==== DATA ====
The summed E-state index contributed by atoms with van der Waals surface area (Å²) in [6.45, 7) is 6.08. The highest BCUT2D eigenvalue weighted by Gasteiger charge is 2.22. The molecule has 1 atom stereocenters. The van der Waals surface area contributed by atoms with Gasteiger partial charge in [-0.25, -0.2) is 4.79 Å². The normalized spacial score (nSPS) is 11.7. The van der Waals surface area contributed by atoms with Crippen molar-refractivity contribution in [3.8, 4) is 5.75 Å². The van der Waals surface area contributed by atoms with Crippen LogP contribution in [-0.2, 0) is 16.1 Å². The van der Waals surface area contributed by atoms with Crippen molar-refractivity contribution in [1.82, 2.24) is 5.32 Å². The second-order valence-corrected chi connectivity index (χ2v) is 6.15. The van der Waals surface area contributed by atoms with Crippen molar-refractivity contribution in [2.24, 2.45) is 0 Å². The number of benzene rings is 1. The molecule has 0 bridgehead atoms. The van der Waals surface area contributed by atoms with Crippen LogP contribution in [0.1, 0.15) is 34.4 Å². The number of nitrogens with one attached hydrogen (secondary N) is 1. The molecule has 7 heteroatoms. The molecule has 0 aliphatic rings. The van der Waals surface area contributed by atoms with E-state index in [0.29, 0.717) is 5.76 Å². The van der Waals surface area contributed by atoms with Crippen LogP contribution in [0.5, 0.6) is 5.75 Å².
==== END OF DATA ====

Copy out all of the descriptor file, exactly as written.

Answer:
The summed E-state index contributed by atoms with van der Waals surface area (Å²) in [6.45, 7) is 6.08. The highest BCUT2D eigenvalue weighted by Gasteiger charge is 2.22. The molecule has 1 atom stereocenters. The van der Waals surface area contributed by atoms with Gasteiger partial charge in [-0.25, -0.2) is 4.79 Å². The normalized spacial score (nSPS) is 11.7. The van der Waals surface area contributed by atoms with Crippen molar-refractivity contribution in [3.8, 4) is 5.75 Å². The van der Waals surface area contributed by atoms with Crippen LogP contribution in [-0.2, 0) is 16.1 Å². The van der Waals surface area contributed by atoms with Crippen molar-refractivity contribution in [1.82, 2.24) is 5.32 Å². The second-order valence-corrected chi connectivity index (χ2v) is 6.15. The van der Waals surface area contributed by atoms with Crippen molar-refractivity contribution in [2.24, 2.45) is 0 Å². The number of benzene rings is 1. The molecule has 0 bridgehead atoms. The van der Waals surface area contributed by atoms with Crippen LogP contribution in [0.1, 0.15) is 34.4 Å². The number of nitrogens with one attached hydrogen (secondary N) is 1. The molecule has 7 heteroatoms. The molecule has 0 aliphatic rings. The van der Waals surface area contributed by atoms with E-state index in [0.29, 0.717) is 5.76 Å². The van der Waals surface area contributed by atoms with Crippen LogP contribution in [0.5, 0.6) is 5.75 Å².